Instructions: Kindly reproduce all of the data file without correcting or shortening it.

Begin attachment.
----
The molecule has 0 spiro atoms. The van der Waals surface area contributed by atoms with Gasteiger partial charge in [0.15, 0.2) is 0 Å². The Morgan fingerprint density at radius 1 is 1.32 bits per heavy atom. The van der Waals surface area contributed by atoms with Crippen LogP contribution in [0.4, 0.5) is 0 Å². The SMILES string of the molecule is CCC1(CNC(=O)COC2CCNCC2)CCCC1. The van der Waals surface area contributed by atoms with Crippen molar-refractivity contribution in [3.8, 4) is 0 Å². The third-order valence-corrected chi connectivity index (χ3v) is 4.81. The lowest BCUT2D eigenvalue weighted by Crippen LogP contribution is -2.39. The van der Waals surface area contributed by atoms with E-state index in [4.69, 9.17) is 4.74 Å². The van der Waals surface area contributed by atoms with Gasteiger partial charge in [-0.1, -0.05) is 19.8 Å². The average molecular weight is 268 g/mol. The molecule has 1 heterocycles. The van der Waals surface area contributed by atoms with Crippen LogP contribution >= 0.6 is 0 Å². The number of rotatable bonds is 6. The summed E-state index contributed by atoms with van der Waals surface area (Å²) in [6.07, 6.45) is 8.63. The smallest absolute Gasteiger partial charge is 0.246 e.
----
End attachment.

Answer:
The molecule has 0 spiro atoms. The van der Waals surface area contributed by atoms with Gasteiger partial charge in [0.15, 0.2) is 0 Å². The Morgan fingerprint density at radius 1 is 1.32 bits per heavy atom. The van der Waals surface area contributed by atoms with Crippen LogP contribution in [0.4, 0.5) is 0 Å². The SMILES string of the molecule is CCC1(CNC(=O)COC2CCNCC2)CCCC1. The van der Waals surface area contributed by atoms with Crippen molar-refractivity contribution in [3.8, 4) is 0 Å². The third-order valence-corrected chi connectivity index (χ3v) is 4.81. The lowest BCUT2D eigenvalue weighted by Crippen LogP contribution is -2.39. The van der Waals surface area contributed by atoms with E-state index in [4.69, 9.17) is 4.74 Å². The van der Waals surface area contributed by atoms with Gasteiger partial charge in [-0.1, -0.05) is 19.8 Å². The average molecular weight is 268 g/mol. The molecule has 1 heterocycles. The van der Waals surface area contributed by atoms with Crippen LogP contribution >= 0.6 is 0 Å². The number of rotatable bonds is 6. The summed E-state index contributed by atoms with van der Waals surface area (Å²) in [6.07, 6.45) is 8.63. The smallest absolute Gasteiger partial charge is 0.246 e.